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The Culture of Fashion Subcultures

Fashion subcultures have become the latest trend influence, whether it’s Gorpcore, Cottagecore or even Barbiecore. What do they mean for retail?

Subculture Culture

Inspired by a wide range of influences, from movies, music, television and of course TikTok – to actual cultural movements of the last 50 years – subcultures in fashion have often set the trend. In an era of technology though, with Ecommerce and social media driving buying habits, the topic of fashion subcultures has really taken root.

Smart and customer centric brands and retailers are following these creative swings in consumer tastes very closely, and are using sales data, inventory management and even product planning around these specific fashion movements.

On this episode of Inside Retail, we’re joined by Robyn Smith, who was an easy guest to book, as she sits at the desk right across from Grace Hill.

Robyn is a Fashion & Retail Analyst at EDITED and she shares why every retailer needs to pay attention to subcultures.

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Know Your Barbiecore from Your Bikercore

At their core (pun intended), fashion subcultures are all about style. Whether pink or leather, or pink leather, these aesthetics form the centerpiece for the fashion movement of the moment.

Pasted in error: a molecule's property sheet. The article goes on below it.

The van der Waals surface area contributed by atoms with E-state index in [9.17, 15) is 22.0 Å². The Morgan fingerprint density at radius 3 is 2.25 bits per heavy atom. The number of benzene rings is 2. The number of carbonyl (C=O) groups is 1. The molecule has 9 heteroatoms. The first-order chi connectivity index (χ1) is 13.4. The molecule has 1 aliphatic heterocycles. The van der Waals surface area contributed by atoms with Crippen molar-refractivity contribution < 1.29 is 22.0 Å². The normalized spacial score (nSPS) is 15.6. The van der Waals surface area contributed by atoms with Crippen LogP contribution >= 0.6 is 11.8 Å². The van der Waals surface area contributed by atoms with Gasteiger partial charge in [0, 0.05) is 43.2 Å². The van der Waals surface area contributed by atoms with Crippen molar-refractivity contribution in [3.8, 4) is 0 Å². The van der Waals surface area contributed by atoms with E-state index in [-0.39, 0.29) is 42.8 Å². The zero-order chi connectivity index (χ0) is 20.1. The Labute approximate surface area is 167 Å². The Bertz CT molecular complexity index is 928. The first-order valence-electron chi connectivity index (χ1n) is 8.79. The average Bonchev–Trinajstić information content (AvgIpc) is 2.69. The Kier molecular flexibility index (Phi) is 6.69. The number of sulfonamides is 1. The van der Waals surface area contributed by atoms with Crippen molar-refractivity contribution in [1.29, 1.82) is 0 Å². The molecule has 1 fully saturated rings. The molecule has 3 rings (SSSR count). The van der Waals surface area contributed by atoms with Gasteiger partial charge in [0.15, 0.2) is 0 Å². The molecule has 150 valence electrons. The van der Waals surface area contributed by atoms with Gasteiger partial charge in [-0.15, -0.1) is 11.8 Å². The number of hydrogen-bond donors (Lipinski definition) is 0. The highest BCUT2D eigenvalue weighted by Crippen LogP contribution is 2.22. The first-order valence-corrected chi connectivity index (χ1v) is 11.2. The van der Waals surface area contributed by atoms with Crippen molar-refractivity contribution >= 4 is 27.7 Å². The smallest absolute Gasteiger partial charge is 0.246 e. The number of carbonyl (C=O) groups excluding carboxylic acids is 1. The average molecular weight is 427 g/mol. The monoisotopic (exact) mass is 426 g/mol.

In the case of Barbiecore, beyond the obvious use of color, the popularity of this subculture started with word of a big, splashy Hollywood movie starring Margot Robbie and Ryan Gosling as Barbie and Ken.

 

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Other subcultures include Tenniscore, think sweater vests and preppy looks, Emocore (dark colors, fishnets) and so as not to leave these trends for young people only, Coastal Gramdmother, which offers a Diane Keaton in a Nancy Meyers’ film vibe.

These trends go far beyond pop culture though, with assortment planners and merchandisers filling online and brick and mortar shelves with sku’s that are seen everywhere from the runway to Instagram.

Notable Quotable

“Designers are ultimately the ones that dictate a lot of trends, but I think Gen Zs and their use of social media are in quite a unique position where they’re starting to actually influence the designers, I think, because they have such power behind them…their spending power is actually $360 billion. And that’s more than double the estimate that it was made only three years ago, so they are a massive consumer to be thinking about.”

 

 

 

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